How to Prevent and Treat Seasonal Affective Disorder at Home

Snow and ice covered house after ice storm and blizzard, blue and white.

When the sun starts hitting the horizon earlier in the day, many of us get excited to pull our sweaters out of the closet and settle in for long winter nights. However, for those that may experience a decrease in energy along with an increase in the blues, this time of year could mean a long battle with seasonal affective disorder (SAD). Roughly 10 million US residents deal with this condition, while an additional 20 percent may suffer from a milder form of it. Its onset typically occurs between ages 18 and 30.

SAD is a type of depression that occurs when the seasons change, primarily in winter. Not everyone experiences the same symptoms, but the warning signs sometimes include:

  • Depressed mood
  • A sense of hopelessness
  • Decreased energy
  • Difficulty concentrating
  • Altered sleep patterns
  • Changes in appetite
  • Lack of interest in activities you typically enjoy

 

In some severe cases, people with SAD even experienced thoughts of death or suicide. If you have felt any of these symptoms, it’s best to talk to your healthcare provider as soon as possible. If a diagnosis of SAD is given or if you’re feeling the “winter blues”, don’t give up hope during the cold months. There are many ways you can handle these symptoms right in your own home.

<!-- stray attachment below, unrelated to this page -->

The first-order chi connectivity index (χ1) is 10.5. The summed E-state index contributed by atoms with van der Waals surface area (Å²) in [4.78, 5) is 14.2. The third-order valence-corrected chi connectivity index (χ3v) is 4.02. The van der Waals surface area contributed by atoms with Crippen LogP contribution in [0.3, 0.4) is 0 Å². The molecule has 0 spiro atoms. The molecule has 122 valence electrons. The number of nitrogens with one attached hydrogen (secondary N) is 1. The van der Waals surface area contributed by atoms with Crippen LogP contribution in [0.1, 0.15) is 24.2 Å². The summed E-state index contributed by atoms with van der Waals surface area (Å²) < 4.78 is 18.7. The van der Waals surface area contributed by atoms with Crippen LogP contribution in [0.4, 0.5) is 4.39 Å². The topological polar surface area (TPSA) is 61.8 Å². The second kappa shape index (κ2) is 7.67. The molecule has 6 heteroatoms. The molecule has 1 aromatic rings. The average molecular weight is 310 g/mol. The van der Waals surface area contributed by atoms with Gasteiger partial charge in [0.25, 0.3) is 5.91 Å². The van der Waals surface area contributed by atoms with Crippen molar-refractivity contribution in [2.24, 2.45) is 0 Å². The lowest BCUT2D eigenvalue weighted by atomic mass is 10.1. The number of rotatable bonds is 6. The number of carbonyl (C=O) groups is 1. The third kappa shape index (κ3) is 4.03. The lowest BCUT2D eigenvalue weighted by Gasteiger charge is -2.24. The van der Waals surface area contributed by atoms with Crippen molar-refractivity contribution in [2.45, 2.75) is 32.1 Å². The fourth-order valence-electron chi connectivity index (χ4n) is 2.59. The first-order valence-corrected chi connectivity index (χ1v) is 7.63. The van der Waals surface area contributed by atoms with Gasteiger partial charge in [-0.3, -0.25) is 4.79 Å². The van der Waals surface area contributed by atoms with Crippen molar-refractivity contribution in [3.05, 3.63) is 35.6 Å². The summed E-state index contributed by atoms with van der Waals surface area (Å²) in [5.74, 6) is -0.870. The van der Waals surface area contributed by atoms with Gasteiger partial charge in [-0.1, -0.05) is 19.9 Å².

Swap Out Your Lights

How to treat Seasonal Affective Disorder S.A.D in home (3)

Some people find relief from seasonal affective disorder by using light therapy boxes (also called light boxes for short). Sitting next to a light box for about 30 minutes a day, usually shortly after waking up, provides comparable light to a bright, sunny day. It’s important to keep your eyes open, but don’t look directly into the light box. It’s a great time to eat breakfast, check your email, catch up on work, or get your hair and makeup ready for the workday.

Although not powerful enough to mimic the daylight, some people find relief by creating a comforting or energizing space near a full spectrum bulb or daylight bulb. Think about some of your favorite outdoor activities that you’re missing in the winter. For example, do you enjoy reading outside or going for long walks? Create an inspirational reading nook with a light box or spectrum bulb, a comfy chair, and a beautiful photo of a summer day. You can also purchase a treadmill or stationary bike and place it near these mood-enhancing lights, surrounded by plants. These ideas can help give you your “being outside” fix even in the dead of winter, and can go a long way in combating seasonal depression.